In high school, though, things changed. Wracher transferred to Saint Ignatius in Cleveland, Ohio, to start high school, where there were around 100 kids on the freshman team. Wracher wasn’t nearly athletic enough to get on the field in a skill position. Long snapping, he figured, would be the way to continue his career.
Wracher started dedicating himself to long snapping. He spent hours in the batting cage in his backyard, firing the pigskin at a target or to his father. He watched videos of snapping. He woke up at 4:45 a.m. to drive 30 minutes for team lifting sessions. After school, he’d go into the gym and snap 100 times. He networked with other snappers. He researched camps and his family traveled around the country — California, Florida, Arizona.
Given how his mind works, Wracher found joy in snapping as “an art of perfection,” he said. Everything was broken down to a science. He could see something in his form and the direct correlation in the result. Wracher sent weekly film to his snapping coach Adam Tanalski, where they’d pick apart exactly what he did wrong.
“I think that cerebral side or academic side just translates to his extracurriculars,” Mindy said. “He questions. He researches. He strives to be a perfectionist.”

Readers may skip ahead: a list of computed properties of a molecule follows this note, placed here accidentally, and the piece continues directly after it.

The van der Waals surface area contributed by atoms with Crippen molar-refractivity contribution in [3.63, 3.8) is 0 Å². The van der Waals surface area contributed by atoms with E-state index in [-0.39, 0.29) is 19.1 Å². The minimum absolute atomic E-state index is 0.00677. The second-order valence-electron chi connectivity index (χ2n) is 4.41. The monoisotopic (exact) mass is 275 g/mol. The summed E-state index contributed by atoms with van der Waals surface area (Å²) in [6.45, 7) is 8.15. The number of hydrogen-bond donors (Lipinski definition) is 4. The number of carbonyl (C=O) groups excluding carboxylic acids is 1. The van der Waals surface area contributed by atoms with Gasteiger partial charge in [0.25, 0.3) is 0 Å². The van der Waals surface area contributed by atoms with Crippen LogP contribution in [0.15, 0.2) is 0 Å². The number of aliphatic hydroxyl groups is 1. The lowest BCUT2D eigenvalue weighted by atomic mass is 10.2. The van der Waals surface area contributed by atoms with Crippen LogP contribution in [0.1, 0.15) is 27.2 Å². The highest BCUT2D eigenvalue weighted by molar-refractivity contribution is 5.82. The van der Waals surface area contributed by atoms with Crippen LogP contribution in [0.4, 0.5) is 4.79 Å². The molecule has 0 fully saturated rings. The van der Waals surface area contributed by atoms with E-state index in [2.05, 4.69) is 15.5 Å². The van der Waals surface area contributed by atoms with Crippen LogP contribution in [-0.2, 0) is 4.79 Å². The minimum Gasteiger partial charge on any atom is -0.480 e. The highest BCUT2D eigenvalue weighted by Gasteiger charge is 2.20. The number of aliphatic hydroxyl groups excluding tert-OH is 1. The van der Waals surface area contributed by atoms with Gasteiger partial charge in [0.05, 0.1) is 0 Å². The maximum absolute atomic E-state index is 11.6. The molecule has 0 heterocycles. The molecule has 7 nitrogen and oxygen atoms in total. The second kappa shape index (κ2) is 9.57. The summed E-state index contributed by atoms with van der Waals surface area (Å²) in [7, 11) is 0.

In the winter of his junior year, Wracher went to a Kohl’s kicking underclass event and was the best snapper there, earning his first offer from Toledo. He was eventually rated as a five-star prospect by KohlsKicking.com and was an All-District Selection, recording a 100 percent snap efficiency at Saint Ignatius. He accepted a scholarship offer to Indiana where, during some of their meetings, Allen broke down long snapping unlike any other coach his parents had heard, outlining the different ways the ball needs to be snapped based on the style of kick. Allen told Wracher he’d be the starter immediately.
By then, Matt’s willingness to train with Wracher became limited. The ball stung his hand too much.
“I’ll catch three,” Matt says, “And then I’m done.”
On a rainy night at Memorial Stadium, Wracher’s snap was a little bit high. It was the first quarter against Ohio State and the ball squirted through punter Jared Smolar’s hands and into the endzone, where he was tackled for a safety. Although it was a snap that Smolar might normally catch, the ball was slick, the turf was slick and the delivery wasn’t perfect.
After the play, Wracher sat alone on the bench for a second, then a teammate tapped him on the leg in encouragement. He paced down the sideline and talked to a coach before making his way back to the bench. At least from afar, he didn’t let the one slight miscue affect his performance. For the rest of the game, his snaps are right on target.